Do HSBC's HTB Affordability Rules Protect it or Expose it to More Risk?

Posted on 21 November 2013 by Ray Boulger

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HSBC issued the following press release today:

From Monday 25th November HSBC will make two fixed rate mortgages, up to 95 per cent loan to value, available to customers as part of HM Treasury’s Help to Buy scheme.
All HSBC mortgage borrowers are assessed to ensure they could afford repayments at an interest rate significantly higher than the Bank of England base rate. For customers opting for a 90% to 95% LTV mortgage HSBC will ask them to acknowledge a monthly repayment illustration at a responsible long term rate. This will provide an indication of their increased monthly mortgage payment when, as expected, interest rates rise.
Details of the two fixed rate mortgages:

  • 4.79% 2-year fix – up to 95% LTV with a £99 booking fee
  • 4.99% 5-year fix – up to 95% LTV with a £99 booking fee

Brendan Cook, head of retail banking and wealth management for HSBC UK said:

“We want to support our customers, whether they are buying their first home or moving up the housing ladder. In order to protect them, we want to ensure they can afford their repayments when interest rates rise.”

In line with HSBC’s responsible lending approach and to safeguard customers at this 90-95% LTV level in the event of future house price fluctuations, the bank will require them to have a minimum deposit of £10,000.
All 90-95% LTV mortgages will only be sold in the bank’s branch network, and, in line with all HSBC mortgages, will not be offered through mortgage brokers. Initially the mortgages will only be available to customers looking to purchase a property, however we will look at offering these loans to remortgage customers at a later date.

This release highlights a couple of areas where HSBC is taking a very different approach to other lenders competing in this market. By specifying a minimum cash deposit what it is really saying is that it is not prepared to offer a 95% LTV mortgage on any property valued at under £100,000.

Therefore, despite some  politicians and others suggesting that the maximum loan under HTB should be reduced from the current £600,000 to restrict its availability in the strong London market, what HSBC is doing is the exact opposite and restricting its availability in the cheapest areas of the UK!

So when it says “We want to support our customers, whether they are buying their first home or moving up the housing ladder” presumably those customers living in parts of the UK where you can still buy a property for under £100,000 are less equal than others!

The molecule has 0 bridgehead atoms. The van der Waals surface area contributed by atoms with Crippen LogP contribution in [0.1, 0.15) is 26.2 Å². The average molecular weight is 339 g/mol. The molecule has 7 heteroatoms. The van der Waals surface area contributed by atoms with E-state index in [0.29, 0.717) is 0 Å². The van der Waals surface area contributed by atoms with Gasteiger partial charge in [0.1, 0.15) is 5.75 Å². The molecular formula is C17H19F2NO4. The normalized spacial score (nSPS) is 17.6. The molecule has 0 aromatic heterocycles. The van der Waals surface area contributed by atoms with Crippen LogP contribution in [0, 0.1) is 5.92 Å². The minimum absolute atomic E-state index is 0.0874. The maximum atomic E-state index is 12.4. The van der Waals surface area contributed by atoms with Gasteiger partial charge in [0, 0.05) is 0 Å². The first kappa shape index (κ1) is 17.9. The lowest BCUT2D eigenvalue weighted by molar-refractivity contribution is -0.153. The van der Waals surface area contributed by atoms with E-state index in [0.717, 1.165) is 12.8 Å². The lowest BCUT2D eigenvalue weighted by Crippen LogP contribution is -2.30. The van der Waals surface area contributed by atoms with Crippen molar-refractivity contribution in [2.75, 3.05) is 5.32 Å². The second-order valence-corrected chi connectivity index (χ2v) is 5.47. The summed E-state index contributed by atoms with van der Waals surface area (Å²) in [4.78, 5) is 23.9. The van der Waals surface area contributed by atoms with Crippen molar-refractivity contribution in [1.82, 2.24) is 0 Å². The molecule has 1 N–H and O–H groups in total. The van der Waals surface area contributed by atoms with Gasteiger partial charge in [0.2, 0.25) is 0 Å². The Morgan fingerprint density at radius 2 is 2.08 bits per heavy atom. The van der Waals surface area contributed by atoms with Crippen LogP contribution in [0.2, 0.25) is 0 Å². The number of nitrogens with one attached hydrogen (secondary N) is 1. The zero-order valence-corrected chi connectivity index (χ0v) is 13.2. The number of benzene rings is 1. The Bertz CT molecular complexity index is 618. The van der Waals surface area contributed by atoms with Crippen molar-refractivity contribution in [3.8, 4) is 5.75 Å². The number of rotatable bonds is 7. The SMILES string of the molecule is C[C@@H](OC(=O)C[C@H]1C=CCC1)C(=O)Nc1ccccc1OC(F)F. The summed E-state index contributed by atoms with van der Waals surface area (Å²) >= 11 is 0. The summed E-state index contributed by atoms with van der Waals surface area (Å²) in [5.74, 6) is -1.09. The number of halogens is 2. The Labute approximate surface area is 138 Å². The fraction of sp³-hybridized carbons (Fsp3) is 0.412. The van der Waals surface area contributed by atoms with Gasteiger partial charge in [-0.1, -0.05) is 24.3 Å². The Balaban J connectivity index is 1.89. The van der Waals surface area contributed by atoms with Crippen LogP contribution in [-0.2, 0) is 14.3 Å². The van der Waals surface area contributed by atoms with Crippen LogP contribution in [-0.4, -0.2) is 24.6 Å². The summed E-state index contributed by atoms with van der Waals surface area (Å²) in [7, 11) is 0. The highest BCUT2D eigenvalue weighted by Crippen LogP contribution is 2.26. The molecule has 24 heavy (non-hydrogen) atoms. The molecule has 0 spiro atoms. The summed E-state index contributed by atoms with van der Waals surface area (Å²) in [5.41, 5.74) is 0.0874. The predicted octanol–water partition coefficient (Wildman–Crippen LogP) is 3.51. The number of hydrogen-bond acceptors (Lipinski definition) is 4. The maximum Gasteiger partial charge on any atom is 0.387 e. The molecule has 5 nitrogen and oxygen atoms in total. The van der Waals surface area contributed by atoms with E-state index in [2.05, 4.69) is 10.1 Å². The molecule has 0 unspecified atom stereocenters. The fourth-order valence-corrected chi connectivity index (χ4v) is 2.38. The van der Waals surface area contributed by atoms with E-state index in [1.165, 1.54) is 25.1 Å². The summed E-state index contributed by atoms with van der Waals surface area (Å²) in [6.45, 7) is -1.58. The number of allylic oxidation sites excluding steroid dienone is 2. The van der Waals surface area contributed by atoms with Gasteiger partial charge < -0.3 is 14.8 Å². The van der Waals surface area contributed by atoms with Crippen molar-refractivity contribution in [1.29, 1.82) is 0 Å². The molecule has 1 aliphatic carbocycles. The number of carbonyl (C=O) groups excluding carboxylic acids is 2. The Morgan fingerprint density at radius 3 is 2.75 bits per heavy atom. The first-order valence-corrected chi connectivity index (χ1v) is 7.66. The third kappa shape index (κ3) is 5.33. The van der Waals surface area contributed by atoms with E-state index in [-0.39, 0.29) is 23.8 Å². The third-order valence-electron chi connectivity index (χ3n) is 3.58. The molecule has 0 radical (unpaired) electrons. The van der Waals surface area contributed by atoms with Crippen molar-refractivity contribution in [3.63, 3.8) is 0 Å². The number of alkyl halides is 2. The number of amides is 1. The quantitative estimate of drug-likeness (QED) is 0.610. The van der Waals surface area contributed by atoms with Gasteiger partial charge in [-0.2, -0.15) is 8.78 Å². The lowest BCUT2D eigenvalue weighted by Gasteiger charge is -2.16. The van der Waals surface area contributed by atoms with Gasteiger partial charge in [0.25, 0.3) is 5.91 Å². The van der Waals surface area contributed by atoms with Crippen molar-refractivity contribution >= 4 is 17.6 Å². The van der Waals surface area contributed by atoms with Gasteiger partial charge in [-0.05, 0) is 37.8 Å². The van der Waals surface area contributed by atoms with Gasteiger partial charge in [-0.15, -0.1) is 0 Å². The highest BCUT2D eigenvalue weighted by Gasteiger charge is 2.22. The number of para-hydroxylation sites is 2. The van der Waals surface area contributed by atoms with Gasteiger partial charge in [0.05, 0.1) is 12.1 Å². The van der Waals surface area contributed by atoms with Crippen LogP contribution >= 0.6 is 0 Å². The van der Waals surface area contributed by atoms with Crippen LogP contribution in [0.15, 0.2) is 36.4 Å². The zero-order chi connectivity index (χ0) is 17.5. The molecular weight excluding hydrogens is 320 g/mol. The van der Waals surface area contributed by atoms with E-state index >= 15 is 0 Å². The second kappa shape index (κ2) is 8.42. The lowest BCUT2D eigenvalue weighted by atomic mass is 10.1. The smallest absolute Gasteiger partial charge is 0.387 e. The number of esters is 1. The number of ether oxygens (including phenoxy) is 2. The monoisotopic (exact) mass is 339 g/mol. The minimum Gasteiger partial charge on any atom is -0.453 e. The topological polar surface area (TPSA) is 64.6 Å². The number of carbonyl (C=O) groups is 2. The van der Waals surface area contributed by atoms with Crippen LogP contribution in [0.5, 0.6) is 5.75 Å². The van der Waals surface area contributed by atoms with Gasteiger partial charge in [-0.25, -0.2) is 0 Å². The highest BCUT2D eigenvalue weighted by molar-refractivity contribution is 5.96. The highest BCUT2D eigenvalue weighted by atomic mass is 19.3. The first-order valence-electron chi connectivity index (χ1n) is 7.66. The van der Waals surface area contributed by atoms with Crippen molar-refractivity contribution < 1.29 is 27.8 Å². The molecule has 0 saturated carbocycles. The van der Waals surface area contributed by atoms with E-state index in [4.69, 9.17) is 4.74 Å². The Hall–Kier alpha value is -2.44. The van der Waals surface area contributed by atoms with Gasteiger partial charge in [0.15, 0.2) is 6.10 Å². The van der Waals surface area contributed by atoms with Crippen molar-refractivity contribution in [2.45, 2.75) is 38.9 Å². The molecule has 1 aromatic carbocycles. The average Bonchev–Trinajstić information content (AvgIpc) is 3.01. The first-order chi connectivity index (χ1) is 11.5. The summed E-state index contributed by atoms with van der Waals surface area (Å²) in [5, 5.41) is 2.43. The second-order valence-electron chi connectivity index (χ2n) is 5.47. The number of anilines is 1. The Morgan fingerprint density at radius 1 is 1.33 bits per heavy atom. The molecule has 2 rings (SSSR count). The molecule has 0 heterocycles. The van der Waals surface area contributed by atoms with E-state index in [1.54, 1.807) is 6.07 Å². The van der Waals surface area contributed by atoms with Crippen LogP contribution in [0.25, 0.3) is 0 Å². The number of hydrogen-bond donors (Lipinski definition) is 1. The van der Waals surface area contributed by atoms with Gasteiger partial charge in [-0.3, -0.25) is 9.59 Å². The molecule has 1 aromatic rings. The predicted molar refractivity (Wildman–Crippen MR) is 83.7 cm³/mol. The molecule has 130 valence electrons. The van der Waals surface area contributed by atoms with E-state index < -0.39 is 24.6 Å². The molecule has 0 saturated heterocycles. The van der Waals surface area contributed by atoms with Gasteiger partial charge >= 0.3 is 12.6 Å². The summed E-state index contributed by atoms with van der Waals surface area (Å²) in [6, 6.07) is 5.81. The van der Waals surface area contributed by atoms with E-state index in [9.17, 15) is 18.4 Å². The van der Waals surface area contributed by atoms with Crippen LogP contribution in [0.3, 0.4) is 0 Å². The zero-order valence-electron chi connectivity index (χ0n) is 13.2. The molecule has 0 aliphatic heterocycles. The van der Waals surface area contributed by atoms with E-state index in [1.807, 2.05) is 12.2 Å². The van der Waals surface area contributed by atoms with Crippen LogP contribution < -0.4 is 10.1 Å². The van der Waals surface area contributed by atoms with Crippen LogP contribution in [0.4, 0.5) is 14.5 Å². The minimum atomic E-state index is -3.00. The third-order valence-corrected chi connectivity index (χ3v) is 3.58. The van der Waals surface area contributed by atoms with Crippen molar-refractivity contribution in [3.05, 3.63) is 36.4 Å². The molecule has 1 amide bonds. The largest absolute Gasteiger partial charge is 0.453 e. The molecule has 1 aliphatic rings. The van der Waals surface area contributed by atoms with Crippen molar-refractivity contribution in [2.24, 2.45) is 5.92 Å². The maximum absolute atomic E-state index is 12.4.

The comments in the press release about affordability are even more interesting. It says: “All HSBC mortgage borrowers are assessed to ensure they could afford repayments at an interest rate significantly higher than the Bank of England base rate.”

As borrowers will have to make payments at 4.79% or 4.99% I would hope HSBC does assess affordability “at an interest rate significantly higher than the Bank of England base rate.”

But this is the really interesting and completely novel bit: “For customers opting for a 90% to 95% LTV mortgage HSBC will ask them to acknowledge a monthly repayment illustration at a responsible long term rate. This will provide an indication of their increased monthly mortgage payment when, as expected, interest rates rise.”

It will be very interesting to find out what HSBC considers is “a responsible long term rate.” Although it has chosen not to disclose this in the press release it won’t be able to keep its chosen rate secret once it starts issuing this document with its KFIs. (I am sure the FCA won’t allow it to include this info in the KFI.)

The FSA, as it was then, chose to specify that KFIs should use a 1% rate increase to show an example of the impact of rate rises, rather than any higher figure, at least partly to avoid the risk that if it used any other figure and subsequently mortgage rates increased by more than whatever figure it specified it could open the door to legal action. 

This could open a can of worms. Logically, if HSBC now starts “asking” its borrowers on a 95% LTV rate “to acknowledge a monthly repayment illustration at a responsible long term rate” it should do this for borrowers at other LTVs as well, even if it uses different rates at different LTVs.

After all, although the risk is greater if a high LTV mortgage goes wrong, mortgages have to be affordable regardless of the LTV!

Categories: Mortgages, Regulation, Interest rates

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